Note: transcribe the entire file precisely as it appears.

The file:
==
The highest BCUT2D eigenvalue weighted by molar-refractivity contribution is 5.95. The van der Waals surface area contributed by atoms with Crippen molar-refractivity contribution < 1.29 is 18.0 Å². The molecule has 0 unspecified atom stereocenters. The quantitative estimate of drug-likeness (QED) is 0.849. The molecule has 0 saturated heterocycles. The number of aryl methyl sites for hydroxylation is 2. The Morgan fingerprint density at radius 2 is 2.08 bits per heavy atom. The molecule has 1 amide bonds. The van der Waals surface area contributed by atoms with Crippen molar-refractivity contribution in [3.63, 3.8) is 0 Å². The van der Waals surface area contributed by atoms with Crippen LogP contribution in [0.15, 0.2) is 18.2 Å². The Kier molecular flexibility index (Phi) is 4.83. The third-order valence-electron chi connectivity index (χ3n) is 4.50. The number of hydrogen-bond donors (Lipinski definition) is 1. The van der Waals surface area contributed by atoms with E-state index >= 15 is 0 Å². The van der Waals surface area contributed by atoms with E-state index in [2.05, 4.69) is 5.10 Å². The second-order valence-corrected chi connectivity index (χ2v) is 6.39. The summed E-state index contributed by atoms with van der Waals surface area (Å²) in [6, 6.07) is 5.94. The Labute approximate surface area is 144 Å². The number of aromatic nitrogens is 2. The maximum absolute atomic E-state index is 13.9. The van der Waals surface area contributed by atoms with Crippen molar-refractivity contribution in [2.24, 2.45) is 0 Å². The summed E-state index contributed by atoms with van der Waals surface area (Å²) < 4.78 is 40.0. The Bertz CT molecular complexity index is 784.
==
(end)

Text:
The highest BCUT2D eigenvalue weighted by molar-refractivity contribution is 5.95. The van der Waals surface area contributed by atoms with Crippen molar-refractivity contribution < 1.29 is 18.0 Å². The molecule has 0 unspecified atom stereocenters. The quantitative estimate of drug-likeness (QED) is 0.849. The molecule has 0 saturated heterocycles. The number of aryl methyl sites for hydroxylation is 2. The Morgan fingerprint density at radius 2 is 2.08 bits per heavy atom. The molecule has 1 amide bonds. The van der Waals surface area contributed by atoms with Crippen molar-refractivity contribution in [3.63, 3.8) is 0 Å². The van der Waals surface area contributed by atoms with Crippen LogP contribution in [0.15, 0.2) is 18.2 Å². The Kier molecular flexibility index (Phi) is 4.83. The third-order valence-electron chi connectivity index (χ3n) is 4.50. The number of hydrogen-bond donors (Lipinski definition) is 1. The van der Waals surface area contributed by atoms with E-state index >= 15 is 0 Å². The van der Waals surface area contributed by atoms with E-state index in [2.05, 4.69) is 5.10 Å². The second-order valence-corrected chi connectivity index (χ2v) is 6.39. The summed E-state index contributed by atoms with van der Waals surface area (Å²) in [6, 6.07) is 5.94. The Labute approximate surface area is 144 Å². The number of aromatic nitrogens is 2. The maximum absolute atomic E-state index is 13.9. The van der Waals surface area contributed by atoms with Crippen molar-refractivity contribution in [2.24, 2.45) is 0 Å². The summed E-state index contributed by atoms with van der Waals surface area (Å²) < 4.78 is 40.0. The Bertz CT molecular complexity index is 784.